Dear Doc Doctor: I have interviewees, talking heads that are making the story dull. I was told that in today’s market I’ll be better off with characters. Any way I can morph one into the other or is it too late?
Doc Doctor: Yes, you might fare better in today’s market if you have a character-driven story. In years of consulting and seeing how those films did in the market, I learned that if you don’t have characters, having people with any story function can be just as good. In documentaries people become characters when they participate in a dramatic arc or are explored in a multilayered fashion: hosts when they lead the narrative, interviewees when they convey information in a consistent form, and vox populi (or “man on the street”) when they make a short, random and often anonymous appearance to share their opinion. Other living and non-living forms can be characters too, from penguins to water, but I have yet to see them as interviewees. Being the complex living forms that we are, and since our speech is highly developed, it’s hard to distinguish absolutely between characters and interviewees.
Your situation is similar to Kryssa Schemmerling’s, producer and director of Our Hawaii, a documentary about the veteran surfers of Rockaway, New York. She had interviewees a lot of them, as she put it. Or were they characters? Or a mix of both? Our Hawaii was becoming our problem because too many interesting people were crowding the screen, making them unidentifiable and consequently flattening the story.
Kryssa, her editor Eve and I could have spent a lovely day debating whether the surfers were characters or interviewees, whether this film was a portrait or essay and whether it could be made into a supposedly more marketable character-driven story, all the while flaunting imaginary cigars in the air and adjusting invisible glasses on our noses. I can’t afford to indulge in such debates during a session. The issue at hand was very clear: there was a group of people in the film whom we needed to relate to and we weren’t.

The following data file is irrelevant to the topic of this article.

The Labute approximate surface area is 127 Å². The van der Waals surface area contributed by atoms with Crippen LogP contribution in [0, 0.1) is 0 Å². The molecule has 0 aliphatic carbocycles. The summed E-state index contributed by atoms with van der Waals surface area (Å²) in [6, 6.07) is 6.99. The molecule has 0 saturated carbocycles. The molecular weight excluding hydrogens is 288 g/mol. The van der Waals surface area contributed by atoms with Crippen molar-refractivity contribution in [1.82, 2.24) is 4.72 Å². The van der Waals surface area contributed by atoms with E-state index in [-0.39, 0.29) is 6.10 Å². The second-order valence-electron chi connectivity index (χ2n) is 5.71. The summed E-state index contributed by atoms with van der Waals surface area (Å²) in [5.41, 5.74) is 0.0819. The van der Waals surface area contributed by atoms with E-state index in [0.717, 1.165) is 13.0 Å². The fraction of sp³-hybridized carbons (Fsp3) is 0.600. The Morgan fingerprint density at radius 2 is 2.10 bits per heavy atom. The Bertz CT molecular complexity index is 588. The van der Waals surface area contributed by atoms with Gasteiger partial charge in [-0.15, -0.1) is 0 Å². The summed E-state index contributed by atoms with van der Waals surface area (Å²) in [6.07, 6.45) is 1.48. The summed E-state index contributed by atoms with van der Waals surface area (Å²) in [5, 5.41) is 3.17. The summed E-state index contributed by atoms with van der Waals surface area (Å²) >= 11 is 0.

As I did with Kryssa, I suggest you first analyze your interviewees’ predominant speech patterns and content to restrict their appearances on camera to distinctive functions. In Kryssa’s documentary we started with surfer and real estate broker James, who tended to speak in generalities. This trait made him a good candidate to be a disguised host and thus lead or wrap up scenes. Using him anywhere else would throw the scene out of balance. He also shared anecdotes and personal stories, but these we had to forgo to avoid diluting his function.
John, who not coincidentally always talked right after James when together, loved specifics and would re-enact situations with his body language. He was perfect to expand on whatever topic James had already introduced to the scene.
Bobby was interviewed separately and was the philosopher of the group. He liked to go deeper into the reasons for their choices. His personal stories were detailed, poignant, and sometimes hilarious, but they threatened to become a documentary within the documentary. Once Kryssa and Eve agreed that Bobby’s function would be to deepen the scenes, they chose to keep all his insights and only a few of the more important personal stories. How to choose which ones? They would keep only those which informed us about the historical moment, such as avoiding the draft during the Vietnam War by faking psychosis, and would stay away from personal details unrelated to history or surfing.
And so we proceeded with each person in the entire documentary throughout the day. Of course there was more to the film than surfers talking: amazing historical footage, some v‚rit‚ scenes, and incredible poetic montages were all nicely woven together by the expert hands of editor Eve. And I’m sure you also have other elements to juggle that will enhance whatever you do with your interviewees.
By thinking about what you have and how it is functioning, instead of what it could have been in a parallel world of filmmaking, you can transform each interviewee from a talking head to a storyteller. After all, a head that talks is not a talking head: It is a speech waiting to be shaped into a story.
Speaker, author and story consultant Fernanda Rossi has doctored over 300 documentaries, scripts, and fundraising trailers around the world; two have received Academy Award Nominations. In addition to private consultations, lectures and seminars worldwide, she has served as festival juror and grant panelist. She is also the author of the book Trailer Mechanics: A Guide to Making your Documentary Fundraising Trailer. More info and book at documentarydoctor.com.